for the past several years, i've
made dialling up the webzine Salon (www.salon.com) the first thing I do every morning.
When it launched five years ago, the online magazine quickly worked its way into my routine of Web reading, nestled somewhere between the Guardian and football365.com. Last Friday, Salon began charging for its words, at least some of them, and I won't be paying.
After a few tense years of cost-cutting, employee-shedding and dumbing down, Salon now has to charge its readers a fee if it wants to survive. Its so-called premium subscription service allows you to turn off the banner and pop-up ads throughout the site and to access some exclusive columns.
At $30 U.S. a year, it seems fairly reasonable, but judging by the past, Salon's cash-grab initiative seems destined to fail.
As with Napster and free music, Web users are reluctant to pay money for strictly online things. For a couple of years the excellent online journal Slate (www.slate.com) charged its readers for subscriptions, only offering the bare bones of the site for free. Slate is now a free read, albeit one supported by Microsoft.
The media journal Inside (www.inside.com) also runs a subscription service, offering industry data such as book sales figures, TV ad rates and a "litigation tracker" that follows lawsuits around America. If you just want to read the stories, though, you don't have to shell out.
Maybe, again like Napster, I'd be more inclined to pay to read Salon if they truly made it worth my while.
All the major newspapers of the world, from the New York Times (www.nytimes.com) to the Sunday Times of London (www.sunday-times.co.uk) offer their entire package on the Net for free but could easily charge subscription fees because of what they have to give.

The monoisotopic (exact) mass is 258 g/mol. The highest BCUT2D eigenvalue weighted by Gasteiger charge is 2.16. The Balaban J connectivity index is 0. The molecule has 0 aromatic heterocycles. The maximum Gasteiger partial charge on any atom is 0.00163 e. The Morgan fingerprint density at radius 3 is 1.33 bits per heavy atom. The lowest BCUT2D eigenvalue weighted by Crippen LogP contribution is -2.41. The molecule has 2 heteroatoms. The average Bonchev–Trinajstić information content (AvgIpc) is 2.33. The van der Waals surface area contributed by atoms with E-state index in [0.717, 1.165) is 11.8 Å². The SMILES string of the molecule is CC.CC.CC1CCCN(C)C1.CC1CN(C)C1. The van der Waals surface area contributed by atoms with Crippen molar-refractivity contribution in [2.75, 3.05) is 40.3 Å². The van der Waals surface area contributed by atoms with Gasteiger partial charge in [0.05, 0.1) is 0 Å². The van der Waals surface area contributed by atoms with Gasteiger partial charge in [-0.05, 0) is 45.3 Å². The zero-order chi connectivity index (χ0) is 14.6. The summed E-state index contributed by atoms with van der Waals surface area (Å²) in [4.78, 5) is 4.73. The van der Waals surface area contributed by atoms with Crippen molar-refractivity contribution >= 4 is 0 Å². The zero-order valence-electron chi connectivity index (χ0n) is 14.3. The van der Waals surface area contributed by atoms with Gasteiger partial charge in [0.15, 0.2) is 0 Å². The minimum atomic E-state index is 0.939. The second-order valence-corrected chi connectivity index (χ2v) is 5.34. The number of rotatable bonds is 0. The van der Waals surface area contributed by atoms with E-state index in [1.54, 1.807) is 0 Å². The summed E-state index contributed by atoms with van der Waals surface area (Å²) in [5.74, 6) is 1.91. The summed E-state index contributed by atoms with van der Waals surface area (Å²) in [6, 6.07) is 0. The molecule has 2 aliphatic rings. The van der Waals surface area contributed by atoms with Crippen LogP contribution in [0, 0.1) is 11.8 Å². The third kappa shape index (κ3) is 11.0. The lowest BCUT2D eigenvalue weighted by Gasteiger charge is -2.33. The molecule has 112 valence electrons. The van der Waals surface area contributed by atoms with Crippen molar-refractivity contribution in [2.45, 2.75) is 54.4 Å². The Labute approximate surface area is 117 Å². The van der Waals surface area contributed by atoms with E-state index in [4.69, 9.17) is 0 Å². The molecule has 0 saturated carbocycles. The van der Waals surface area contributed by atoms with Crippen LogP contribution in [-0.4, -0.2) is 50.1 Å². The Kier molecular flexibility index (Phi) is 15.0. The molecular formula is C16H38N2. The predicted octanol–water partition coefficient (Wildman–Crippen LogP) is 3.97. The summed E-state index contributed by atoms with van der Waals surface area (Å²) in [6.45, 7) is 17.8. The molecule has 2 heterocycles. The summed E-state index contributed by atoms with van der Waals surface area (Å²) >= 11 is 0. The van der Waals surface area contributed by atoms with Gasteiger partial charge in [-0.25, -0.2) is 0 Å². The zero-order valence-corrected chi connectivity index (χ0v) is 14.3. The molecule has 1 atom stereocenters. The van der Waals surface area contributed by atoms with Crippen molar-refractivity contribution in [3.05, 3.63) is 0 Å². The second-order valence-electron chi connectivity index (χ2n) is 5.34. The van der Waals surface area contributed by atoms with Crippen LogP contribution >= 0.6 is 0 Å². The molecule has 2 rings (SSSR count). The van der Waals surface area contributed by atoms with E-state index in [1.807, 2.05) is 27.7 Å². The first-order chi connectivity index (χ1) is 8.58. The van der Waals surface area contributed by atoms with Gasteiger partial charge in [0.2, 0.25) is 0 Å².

Most people would be willing to shell out for an unexpurgated archive of free music. When his excellent Open Letters site (www.openletters.net) crumbled due to a lack of cash, former Saturday Night editor Paul Tough received money from dozens of readers because the first-person narratives were something you couldn't read anywhere else.
In Salon's case, the goods simply aren't there any more. As the magazine tightened its belt to deal with dot-com reality, its best features, including travel pieces and an excellent books and entertainment section, disappeared, replaced by television listings, an occasionally excellent technology column and an emphasis on scandal, sex and gossip.
Salon Premium's "exclusives" include a George W. Bush tracker, more gossip and erotic art. Blah.
Give me something interesting and I'll think about shelling out. Otherwise, expect the Salon to go dark sooner rather than later.